Back | Programme Area: Governance (2000 - 2009)
Economic Policy Making and Parliamentary Accountability in Chile
Important features of Chile’s new democracy have been the widespread adoption of a consensual approach to policy efficiency, fiscal discipline and the careful avoidance of economic populism and ideological polarization. The enormous influence that technical cadres gained in pre-transition politics has sustained the pragmatic strategy followed since 1990. This study argues that, ironically, the spillover of technocratic policy conventions from the executive branch to the legislature—illustrated by the increased presence of economists in Congress—may have fostered democratic accountability, raising the policy stature of the legislature and expanding its ability to challenge government actions and policy preferences in a super-presidential system.
Despite the executive’s exclusive initiative in budgeting and its lack of constitutional prerogatives, the legislature has become more involved in policy negotiations, especially after reforms to the budgetary process were introduced in the 1990s. “Legislator-economists” have played a critical role in moderating executive dominance in economic policy, particularly through the assertion of their professional jurisdiction over congressional committees relevant to economic policy making and in informal negotiations with the governmental economic team.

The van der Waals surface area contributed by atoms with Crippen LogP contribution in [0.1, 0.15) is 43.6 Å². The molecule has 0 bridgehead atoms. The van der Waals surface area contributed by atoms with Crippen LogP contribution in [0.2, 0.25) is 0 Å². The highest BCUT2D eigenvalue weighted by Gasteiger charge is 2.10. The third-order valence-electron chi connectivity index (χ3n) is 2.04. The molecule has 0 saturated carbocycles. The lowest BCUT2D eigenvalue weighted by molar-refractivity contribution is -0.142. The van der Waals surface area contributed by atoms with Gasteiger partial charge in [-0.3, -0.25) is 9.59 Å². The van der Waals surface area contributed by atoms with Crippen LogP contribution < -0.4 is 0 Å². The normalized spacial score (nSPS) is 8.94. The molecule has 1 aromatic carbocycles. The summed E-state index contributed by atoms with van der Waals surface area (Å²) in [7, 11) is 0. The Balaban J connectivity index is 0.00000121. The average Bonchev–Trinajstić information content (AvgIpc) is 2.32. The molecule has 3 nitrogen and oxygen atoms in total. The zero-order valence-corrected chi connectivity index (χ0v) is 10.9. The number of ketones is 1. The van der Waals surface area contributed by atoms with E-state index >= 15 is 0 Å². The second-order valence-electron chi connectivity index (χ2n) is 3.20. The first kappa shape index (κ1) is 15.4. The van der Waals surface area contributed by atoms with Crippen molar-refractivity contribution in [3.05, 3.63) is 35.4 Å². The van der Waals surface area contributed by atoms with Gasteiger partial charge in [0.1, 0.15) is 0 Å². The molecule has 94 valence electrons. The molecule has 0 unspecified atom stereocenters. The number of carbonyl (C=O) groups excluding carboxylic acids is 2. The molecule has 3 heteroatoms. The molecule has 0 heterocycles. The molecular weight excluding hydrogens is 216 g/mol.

Nonetheless, attempts to strengthen presidential hegemony over state finances have a long tradition in Chile. Indeed, the Constitution adopted under Augusto Pinochet’s authoritarian regime in 1980 reaffirmed many of the budgetary rules introduced in previous constitutional reforms. There is a remarkable degree of acceptance of the current policy framework, and Congress approved spending proposals with minor or no alterations throughout the 1990s. Although the government has made concessions regarding the quality and periodicity of the information sent to legislators, and it has taken several initiatives to increase transparency and efficiency in government spending, frustrated legislators continue to demand greater oversight in the budgetary process. Attempts to institute mechanisms for independent policy analysis in the legislature have failed, however, and Congress still lacks adequate access to expert knowledge, information and resources to evaluate economic policy formation. The author thus suggests that for a more permanent and effective empowerment of the legislature, it would be necessary to revise current institutional arrangements, especially those affecting interbranch relationships and the organizational characteristics of Congress.
- Publication and ordering details
Pub. Date: 1 Dec 2003
Pub. Place: Geneva